How Honesty Can Help You Find Freedom From the Weight of Depression

In light of what is going on in the world today, as people break into rage at injustices, out of lockdown in rebellion, or feel paralyzed or depressed in the face of the extraordinary disbalance in our world, we need to ask what cultivating inner peace looks like.

Recently, we have been considering how anger’s explosive energy, when acted out externally or stuffed down internally, ravages our lives and those of others. But there is another, more passive way that we can suffer and feel disconnected from the moment. When we ignore or judge what we are feeling, we often find ourselves sinking into depression. This week, we will look at that more deeply, as we consider depression’s passive, heavy energy and how we can find relief.

The primary focus here is the occasional depression that we can all feel from time to time. Clinical depression is a mood disorder for your doctor to diagnose, and requires medical attention. Yet whether you suffer from a medical condition or a passing case of the blues, we can explore together the landscape of depression with care and attention, on top of any additional support you may be receiving for your particular situation.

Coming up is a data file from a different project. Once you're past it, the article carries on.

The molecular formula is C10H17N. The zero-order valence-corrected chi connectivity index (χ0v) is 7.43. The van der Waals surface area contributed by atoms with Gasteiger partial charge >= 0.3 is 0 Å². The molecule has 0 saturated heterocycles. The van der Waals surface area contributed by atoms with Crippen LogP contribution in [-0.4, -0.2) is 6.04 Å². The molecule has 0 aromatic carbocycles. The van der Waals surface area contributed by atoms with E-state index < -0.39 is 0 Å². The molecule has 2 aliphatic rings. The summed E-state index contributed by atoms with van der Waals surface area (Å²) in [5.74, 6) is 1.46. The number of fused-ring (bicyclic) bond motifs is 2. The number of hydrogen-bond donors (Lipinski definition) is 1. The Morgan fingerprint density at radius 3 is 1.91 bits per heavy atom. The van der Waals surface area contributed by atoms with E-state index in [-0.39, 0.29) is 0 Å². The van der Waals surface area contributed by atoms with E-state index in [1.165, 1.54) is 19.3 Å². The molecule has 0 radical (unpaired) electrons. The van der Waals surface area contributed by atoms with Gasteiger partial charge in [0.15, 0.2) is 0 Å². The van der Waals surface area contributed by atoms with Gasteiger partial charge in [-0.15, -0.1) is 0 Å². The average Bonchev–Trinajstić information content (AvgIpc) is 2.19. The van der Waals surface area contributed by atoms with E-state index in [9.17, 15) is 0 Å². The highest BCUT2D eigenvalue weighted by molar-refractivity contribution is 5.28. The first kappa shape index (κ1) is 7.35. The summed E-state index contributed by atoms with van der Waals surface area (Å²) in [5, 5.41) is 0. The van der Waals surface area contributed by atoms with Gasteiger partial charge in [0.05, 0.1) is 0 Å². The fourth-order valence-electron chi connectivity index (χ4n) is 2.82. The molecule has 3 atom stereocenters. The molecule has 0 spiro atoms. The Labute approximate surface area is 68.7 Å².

When we are depressed, we become listless, and have difficulty activating. Why do we get depressed? Why does chemical treatment not always resolve it completely? If we can take a few deep breaths now, pause, and give our minds a chance to open to possibilities, we can find answers to these questions. The key is in going to the root of the issue.


Depression is an aspect of our human psyche that calls for deep and compassionate self-honesty. Being depressed is like being in the dark. Light is always shining on us, yet a heavy roof overhead keeps us from seeing it. The thing is, we are the ones who put the roof there. To release it, we need to understand why we did so in the first place.

Any resistance to the moment arises from an unconscious reaction and the perspective of “happening to me”. It is as though we have built a house and forgotten we hold the key to its door. Then, having built the house, we decide to settle in—because we don’t want to see what lies beyond its walls.
There can be a pride in feeling separate, that can fuel our depression. We only return to the sun when we are honest and willing to see what we have been trying to hide from ourselves: our pain, our rage, our pride, our need to have it all figured out. The truth is, we do not need to build a house for these feelings, or to push them away. Though we may have thought the house would protect us, it has actually just boxed us in and cut us off.